If asked my opinion of author Brian Evenson prior to reading of Fugue State, the new short story collection by the critically-acclaimed novelist, I would have damned Evenson's work with faint praise. Based on my lukewarm experience of The Open Curtain, I would have probably given a noncommittal answer along the lines of, "Interesting." The Open Curtain was a strong starter that showed great promise, but it never hooked me emotionally. Still, I couldn't entirely discount Evenson's talent. Especially his ability to capture the worldview of damaged, cracked, and possessed individuals.
In an essay about Roger Federer, David Foster Wallace tried to imagine what it was like to play tennis as Federer. The trick to understanding Federer, Wallace decided, was that you had to view the world in relativistic terms. From the frame of reference of a non-Federer, Federer is amazingly fast with an uncanny capacity to find and connect with the ball. But Federer doesn't understand the world in terms of his lightening speed or relentless accuracy. Rather, from his frame of reference, the rest of the world is slow. The ball, to him, seems fat and sluggish. He may understand, on an intellectual level, that this perception is a result of his unique speed. Existentially, however, his heightened speed is the baseline. Federer doesn't live in a world where he's leopard; he lives in a world were everybody else is a sloth.
Evenson has a special talent for describing the haunted world of the mad and cursed in relativistic terms. In The Open Curtain, a young man finds himself haunted by a religiously-motivated crime that lurks in his Mormon community's past. Whether he's "haunted" in a poetic or supernatural sense becomes, through a meticulous act of mental and spiritual archeology on Evensons part, an academic question. Once you've truly become haunted, the ghosts no longer need to be real. As Evenson's character falls deeper and deeper into his unique frame of reference, he ceases to be somebody suffering from a unique nightmare and became the one man who can see the dark and portentous resonances that everybody else – a world of sloths – cannot or refuses to see. That's Evenson's unique capacity, a fine tuned form of Keats negative ability to project himself in the minds of others. In Evenson's relativistic world, the mad don't live prosaic lives punctuated by crazy and inexplicable incidents. That's what the world of the insane looks like to sane people. From within the framework of madness, the world makes complete sense. (In fact, what's a better definition of insanity than that the world makes total and complete sense all the time.) Those who don't share the frame either don't get it, refuse to get it, or are pretending not to get it.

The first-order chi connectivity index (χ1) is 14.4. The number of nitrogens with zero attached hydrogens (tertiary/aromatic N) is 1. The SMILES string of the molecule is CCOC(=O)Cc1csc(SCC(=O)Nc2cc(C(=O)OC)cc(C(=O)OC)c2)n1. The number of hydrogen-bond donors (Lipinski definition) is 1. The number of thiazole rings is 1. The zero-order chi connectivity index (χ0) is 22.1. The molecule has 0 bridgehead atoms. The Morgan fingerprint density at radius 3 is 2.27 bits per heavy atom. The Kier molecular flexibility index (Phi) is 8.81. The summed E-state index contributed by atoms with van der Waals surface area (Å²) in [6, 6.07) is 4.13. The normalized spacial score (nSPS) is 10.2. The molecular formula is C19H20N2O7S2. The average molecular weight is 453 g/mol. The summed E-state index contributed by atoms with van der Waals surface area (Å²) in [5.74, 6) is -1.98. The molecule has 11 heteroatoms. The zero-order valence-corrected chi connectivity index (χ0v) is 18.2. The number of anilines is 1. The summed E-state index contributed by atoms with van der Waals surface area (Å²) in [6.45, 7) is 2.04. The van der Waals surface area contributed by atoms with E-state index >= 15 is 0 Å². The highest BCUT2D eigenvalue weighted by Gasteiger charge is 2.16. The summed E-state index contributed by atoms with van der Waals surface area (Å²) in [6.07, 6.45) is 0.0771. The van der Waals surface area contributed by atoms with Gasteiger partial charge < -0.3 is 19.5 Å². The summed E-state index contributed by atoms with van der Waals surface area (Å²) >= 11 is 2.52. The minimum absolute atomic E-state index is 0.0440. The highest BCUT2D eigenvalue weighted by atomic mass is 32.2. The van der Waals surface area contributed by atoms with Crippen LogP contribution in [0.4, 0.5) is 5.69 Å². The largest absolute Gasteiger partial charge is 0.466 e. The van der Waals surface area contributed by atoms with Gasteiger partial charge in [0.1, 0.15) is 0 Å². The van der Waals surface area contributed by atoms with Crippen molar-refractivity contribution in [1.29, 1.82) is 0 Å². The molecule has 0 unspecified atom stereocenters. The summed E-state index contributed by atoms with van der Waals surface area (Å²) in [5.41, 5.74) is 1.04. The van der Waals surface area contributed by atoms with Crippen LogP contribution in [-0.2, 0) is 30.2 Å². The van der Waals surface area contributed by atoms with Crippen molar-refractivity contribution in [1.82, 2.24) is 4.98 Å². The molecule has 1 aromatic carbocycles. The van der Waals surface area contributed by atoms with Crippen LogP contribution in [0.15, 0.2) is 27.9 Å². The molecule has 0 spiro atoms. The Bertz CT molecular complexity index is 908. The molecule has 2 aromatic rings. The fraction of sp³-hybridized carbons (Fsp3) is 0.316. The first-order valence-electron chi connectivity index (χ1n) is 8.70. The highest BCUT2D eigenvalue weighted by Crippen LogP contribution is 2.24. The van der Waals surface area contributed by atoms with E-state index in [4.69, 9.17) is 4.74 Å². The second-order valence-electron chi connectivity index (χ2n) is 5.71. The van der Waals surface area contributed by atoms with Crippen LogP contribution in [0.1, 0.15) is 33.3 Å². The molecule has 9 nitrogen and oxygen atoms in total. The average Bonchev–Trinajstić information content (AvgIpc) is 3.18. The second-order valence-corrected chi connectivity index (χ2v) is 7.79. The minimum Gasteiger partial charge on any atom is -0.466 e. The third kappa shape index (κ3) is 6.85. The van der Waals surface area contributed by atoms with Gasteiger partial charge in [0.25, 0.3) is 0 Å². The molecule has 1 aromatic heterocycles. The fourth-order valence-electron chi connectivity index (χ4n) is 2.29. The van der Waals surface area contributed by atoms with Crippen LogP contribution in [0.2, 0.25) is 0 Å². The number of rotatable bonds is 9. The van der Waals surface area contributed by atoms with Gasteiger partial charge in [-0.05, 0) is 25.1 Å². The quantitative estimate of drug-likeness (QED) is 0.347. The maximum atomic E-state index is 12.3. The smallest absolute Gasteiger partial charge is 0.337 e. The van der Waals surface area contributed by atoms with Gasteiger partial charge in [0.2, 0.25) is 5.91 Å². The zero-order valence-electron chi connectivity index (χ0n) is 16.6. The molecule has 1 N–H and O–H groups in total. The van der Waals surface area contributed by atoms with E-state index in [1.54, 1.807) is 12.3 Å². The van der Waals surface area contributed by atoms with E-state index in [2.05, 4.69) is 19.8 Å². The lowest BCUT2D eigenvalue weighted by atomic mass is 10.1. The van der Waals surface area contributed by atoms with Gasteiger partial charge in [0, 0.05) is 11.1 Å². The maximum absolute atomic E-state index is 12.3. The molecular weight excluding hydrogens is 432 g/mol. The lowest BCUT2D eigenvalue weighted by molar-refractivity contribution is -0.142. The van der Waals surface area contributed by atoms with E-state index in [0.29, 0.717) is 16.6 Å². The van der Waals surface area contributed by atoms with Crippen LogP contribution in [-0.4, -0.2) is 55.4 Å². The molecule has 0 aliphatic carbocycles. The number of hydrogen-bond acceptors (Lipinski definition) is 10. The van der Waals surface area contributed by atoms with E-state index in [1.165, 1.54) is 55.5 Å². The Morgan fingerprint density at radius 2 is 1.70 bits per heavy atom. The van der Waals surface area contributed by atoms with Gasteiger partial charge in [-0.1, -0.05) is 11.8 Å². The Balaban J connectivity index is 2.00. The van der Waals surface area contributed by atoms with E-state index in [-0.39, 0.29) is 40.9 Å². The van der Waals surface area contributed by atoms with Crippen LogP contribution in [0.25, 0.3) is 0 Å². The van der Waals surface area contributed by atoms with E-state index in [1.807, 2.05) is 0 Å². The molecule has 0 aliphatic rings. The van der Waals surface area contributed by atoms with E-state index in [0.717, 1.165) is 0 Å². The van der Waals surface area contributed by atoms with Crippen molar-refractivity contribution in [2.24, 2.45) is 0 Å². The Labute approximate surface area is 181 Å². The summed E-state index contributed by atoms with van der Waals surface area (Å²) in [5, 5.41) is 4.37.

Do crazy people know they are crazy? Evenson's answer seems to be, "No. They know you are."
What makes Fugue State a break out work is that Evenson's unique gift for describing the world from within the frameworks of unique experience has expanded to capture all modes and manner of expression. There are several horror stories in Fugue State, but they rub shoulders with comedies, tragedies, sci-fi fantasy, domestic drama, and shaggy dog stories. And nearly every single story out of the nineteen collected is a complete and utter success.